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Update eleven arrived three days later on July 9, 2017, and more work was done on the energy harvesting portion of the project. After some testing, Inderpreet determined that a small solar panel could be used to charge a super-capacitor which would in turn power the small Sharp LCD screen he mentioned in a previous post. More work on this topic continued into update twelve, with wireless charging being the main focus. Using the TI Fuel Tank booster PackTI Fuel Tank booster Pack, and the Qi Wireless Charging KitQi Wireless Charging Kit, two significant parts of the project were completed and checked off of the list of things to do.

 

 

Inderpreet wrapped things up in the project’s thirteenth update, with a full demonstration of the safety jacket in its current state. Again he felt that while the project needed a written demo, a video would be much better medium to explain how it works. With that said, I am going to let you watch the video above, and when you are finished, head over to the project’s fourteenth and final update for a full rundown of the project in Inderpreet’s own words.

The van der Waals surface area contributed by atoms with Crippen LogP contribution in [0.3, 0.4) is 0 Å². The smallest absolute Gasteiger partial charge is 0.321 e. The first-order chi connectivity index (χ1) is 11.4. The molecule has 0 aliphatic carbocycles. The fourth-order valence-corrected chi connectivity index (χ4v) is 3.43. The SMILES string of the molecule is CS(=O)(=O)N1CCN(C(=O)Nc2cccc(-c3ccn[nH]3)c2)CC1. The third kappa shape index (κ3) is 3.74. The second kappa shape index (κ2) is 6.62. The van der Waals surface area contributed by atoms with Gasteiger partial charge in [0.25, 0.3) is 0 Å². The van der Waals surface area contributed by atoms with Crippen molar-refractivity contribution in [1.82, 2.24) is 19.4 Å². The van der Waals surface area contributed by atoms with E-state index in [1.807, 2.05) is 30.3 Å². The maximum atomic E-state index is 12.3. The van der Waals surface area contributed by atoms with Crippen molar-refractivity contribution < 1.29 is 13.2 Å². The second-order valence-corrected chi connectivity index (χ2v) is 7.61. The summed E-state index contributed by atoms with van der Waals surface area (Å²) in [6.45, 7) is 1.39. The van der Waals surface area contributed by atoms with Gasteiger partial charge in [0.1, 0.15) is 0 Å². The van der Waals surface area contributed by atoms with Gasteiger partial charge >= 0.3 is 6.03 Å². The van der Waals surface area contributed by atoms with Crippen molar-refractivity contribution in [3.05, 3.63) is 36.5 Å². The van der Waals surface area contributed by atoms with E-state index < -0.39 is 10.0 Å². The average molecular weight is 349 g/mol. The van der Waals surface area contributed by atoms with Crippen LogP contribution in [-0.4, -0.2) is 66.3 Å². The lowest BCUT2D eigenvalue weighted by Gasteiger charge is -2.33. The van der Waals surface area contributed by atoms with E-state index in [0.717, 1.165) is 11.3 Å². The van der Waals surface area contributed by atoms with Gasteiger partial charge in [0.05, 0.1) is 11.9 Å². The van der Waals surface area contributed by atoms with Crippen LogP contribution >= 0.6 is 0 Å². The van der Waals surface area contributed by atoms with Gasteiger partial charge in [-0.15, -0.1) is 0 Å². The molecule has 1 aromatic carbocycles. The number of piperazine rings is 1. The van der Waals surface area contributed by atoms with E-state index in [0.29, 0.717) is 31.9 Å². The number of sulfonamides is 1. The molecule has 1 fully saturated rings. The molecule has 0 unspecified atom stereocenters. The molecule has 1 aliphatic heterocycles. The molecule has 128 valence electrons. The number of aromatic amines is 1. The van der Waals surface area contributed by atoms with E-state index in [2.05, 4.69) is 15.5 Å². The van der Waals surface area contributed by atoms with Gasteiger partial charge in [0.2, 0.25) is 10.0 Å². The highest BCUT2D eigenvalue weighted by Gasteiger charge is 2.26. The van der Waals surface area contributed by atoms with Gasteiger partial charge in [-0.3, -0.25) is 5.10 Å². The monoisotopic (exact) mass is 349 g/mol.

That is going to wrap up my project summary coverage of project Safety Jacket for the Tolling Industry.This project ultimately went on to receive an honorable mention from the challenge’s judges, and I felt that this was well deserved. While the project got off to a slow start, Inderpreet made up for it with several tutorials and pieces of semi-related content to fill the gaps. I learned a good bit about the Launchpad ecosystem from this project, as well as some programming knowledge as well. If you have not yet read through the whole project, I highly suggest doing so by visiting its blog page. Tune in later this week for another Design Challenge Project Summary here at Element14. Until then, Hack The World, and Make Awesome!